The Washington Post
O'Neill is at the top of his game, and he matches Moore's writing in quality and style. His visualization of Moore's Britain is full of warm, bright colors, and he fills the frames with tiny inside jokes, including a Bleak House hotel and a Peter Rabbit being mauled on the side of the road. There's enough sex, treachery, murder and tentacled aliens to satisfy any Victorian sensibility, but there is less suspense (and less surprise) in this volume.
Publishers Weekly - Publisher's Weekly
Acclaimed comics author Moore (Watchmen) has combined his love of 19th-century adventure literature with an imaginative mastery of its 20th-century corollary, the superhero comic book. This delightful work features a grand collection of signature 19th-century fictional adventurers, covertly brought together to defend the empire. The League of Extraordinary Gentlemen comprises such characters as Minna Murray (formerly Harker), from Bram Stoker's Dracula; Robert Louis Stevenson's Dr. Jekyll (and his monstrous alter ego, Mr. Hyde); and Jules Verne's Captain Nemo, restored to the dark, grim-visaged Sikh Verne originally intended. There's also Hawley Griffin, the imperceptible hero of H.G. Well's The Invisible Man, and Allan Quartermain, the daring adventurer of King Solomon's Mines and other classic yarns by H. Rider Haggard. It's 1898, and these troubled adventurers are spread around the globe, in the midst of one pickle or another. Quartermain is found near death, delirious in a Cairo opium den; the perverse Griffin is captured terrorizing an all-girls school (leaving behind a series of mysterious pregnancies); and the gruesome Mr. Hyde is rescued from the mob set to kill him at the end of Stevenson's classic novel. This collection of flawed and gloomy heroes is recruited to fight a criminal mastermind (a notorious 19th-century literary villain) intent on firebombing the East End of London. The book also includes "Allan and the Sundered Veil," a rip-snorting, prose time-travel story starring Quartermain and written in the manner of the 19th-century "penny dreadful." Moore and O'Neill have created a Victorian era Fantastic Four, a beautifully illustrated reprise of 19th-century literary derring-do packed with period detail, great humor and rousing adventure. (Feb.) Copyright 2001 Cahners Business Information.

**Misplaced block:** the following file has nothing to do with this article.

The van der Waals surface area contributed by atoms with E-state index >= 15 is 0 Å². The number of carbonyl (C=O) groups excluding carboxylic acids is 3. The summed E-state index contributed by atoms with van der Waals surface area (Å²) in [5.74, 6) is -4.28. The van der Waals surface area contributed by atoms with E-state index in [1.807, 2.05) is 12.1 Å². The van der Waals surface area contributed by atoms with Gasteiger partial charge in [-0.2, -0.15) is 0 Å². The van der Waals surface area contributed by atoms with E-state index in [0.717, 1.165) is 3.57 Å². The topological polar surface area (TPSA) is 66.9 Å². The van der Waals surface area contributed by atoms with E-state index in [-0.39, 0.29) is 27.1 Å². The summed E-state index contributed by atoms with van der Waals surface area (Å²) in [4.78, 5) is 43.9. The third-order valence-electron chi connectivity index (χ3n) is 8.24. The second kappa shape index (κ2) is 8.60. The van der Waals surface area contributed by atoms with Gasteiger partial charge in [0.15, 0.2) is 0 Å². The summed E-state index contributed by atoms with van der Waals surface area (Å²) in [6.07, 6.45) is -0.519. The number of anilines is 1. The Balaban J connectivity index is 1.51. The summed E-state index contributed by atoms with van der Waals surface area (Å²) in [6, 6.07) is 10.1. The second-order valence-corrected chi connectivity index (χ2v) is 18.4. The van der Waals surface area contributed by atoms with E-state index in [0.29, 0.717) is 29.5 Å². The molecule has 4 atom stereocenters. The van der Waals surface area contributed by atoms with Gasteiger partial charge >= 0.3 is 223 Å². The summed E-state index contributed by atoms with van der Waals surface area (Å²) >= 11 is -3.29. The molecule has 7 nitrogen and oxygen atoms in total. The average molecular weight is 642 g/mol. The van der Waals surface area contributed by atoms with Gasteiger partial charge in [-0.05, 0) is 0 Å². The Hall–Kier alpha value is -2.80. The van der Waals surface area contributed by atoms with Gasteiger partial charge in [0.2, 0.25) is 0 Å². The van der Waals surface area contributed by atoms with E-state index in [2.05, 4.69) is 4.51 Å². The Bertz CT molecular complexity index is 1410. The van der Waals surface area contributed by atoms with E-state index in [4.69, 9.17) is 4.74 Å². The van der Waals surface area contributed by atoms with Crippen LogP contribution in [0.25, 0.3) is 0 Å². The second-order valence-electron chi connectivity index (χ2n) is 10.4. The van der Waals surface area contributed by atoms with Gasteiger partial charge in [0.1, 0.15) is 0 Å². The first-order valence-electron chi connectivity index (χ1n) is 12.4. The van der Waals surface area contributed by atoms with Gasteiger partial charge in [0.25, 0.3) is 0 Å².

Publishers Weekly - Publishers Weekly
Moore continues his trip through pulp genres with this second volume of The League. This collection includes plenty of faux-Victorian backup material, including the comic book series' original covers, and a lengthy prose short story by Moore. Although the film version was a bust, the source material remains an enjoyable, beautifully executed adventure series. Set in an alternate, technologically advanced 1898 London, the story finds legendary literary heroes Allan Quartermain, Captain Nemo, Hawley Griffin (the Invisible Man), Edward Hyde and Mina Murray fighting battles that the British Empire can't handle without them. Here, the eclectic team is defending Earth from a Martian invasion, partially set in motion by another pulp hero, Edgar Rice Burroughs's John Carter of Mars. Moore spares no opportunity to play up the team's origins. Edward Hyde, the monstrous side of Dr. Jekyll, is a nasty brute, while Nemo is an imperious egomaniac, and the once-dashing Allan Quartermain is in the twilight of his powers, yet manages to romance Mina Murray, of Dracula notoriety. Moore remains faithful to the stories' structures (e.g., the Martian invasion is a pulpy romp, complete with burning farm houses, silly-looking creatures and plenty of political intrigue). O'Neill, his artistic collaborator, continues his fine run on the series. His drawings are influenced by 19th-century woodcuts but remain loose and lively. His exquisite renderings of machines and urban landscape remain a reason to look at this series-rarely has an adventure comic been so much fun to observe. (Dec. 2003) Copyright 2004 Reed Business Information.
Library Journal - Library Journal
According to Publishers Weekly, Volume 1 of this literary megacrossover series was the best-selling graphic novel of 2003; interest in this second volume is likely to be high, then. When H.G. Wells's "Martians" from The War of the Worlds invade Victorian England, Mycroft Holmes (Sherlock's brother) summons his team of operatives for help. While Captain Nemo and Mr. Hyde defend London, Mina Murray (Mina Harker from Dracula) and adventurer Allan Quatermain go in search of a mysterious doctor who holds the key to the world's survival. But the Invisible Man (appropriately, perhaps) disappears. The story is less exciting and action-packed as might be expected, but it does take the characters in interesting directions. Moore's writing is intelligent, and the book, especially a long text travelog at the end, includes an astonishing array of further literary references, which may inspire some readers to seek out the original works. O'Neill's artwork is angular, moody, and sometimes grotesque, with impressive panoramic scenes of combat and destruction. Though not quite as enjoyable as the first book (but close), this is recommended for all libraries. Some surprisingly explicit sex and violence will limit it to adult collections. Copyright 2004 Reed Business Information.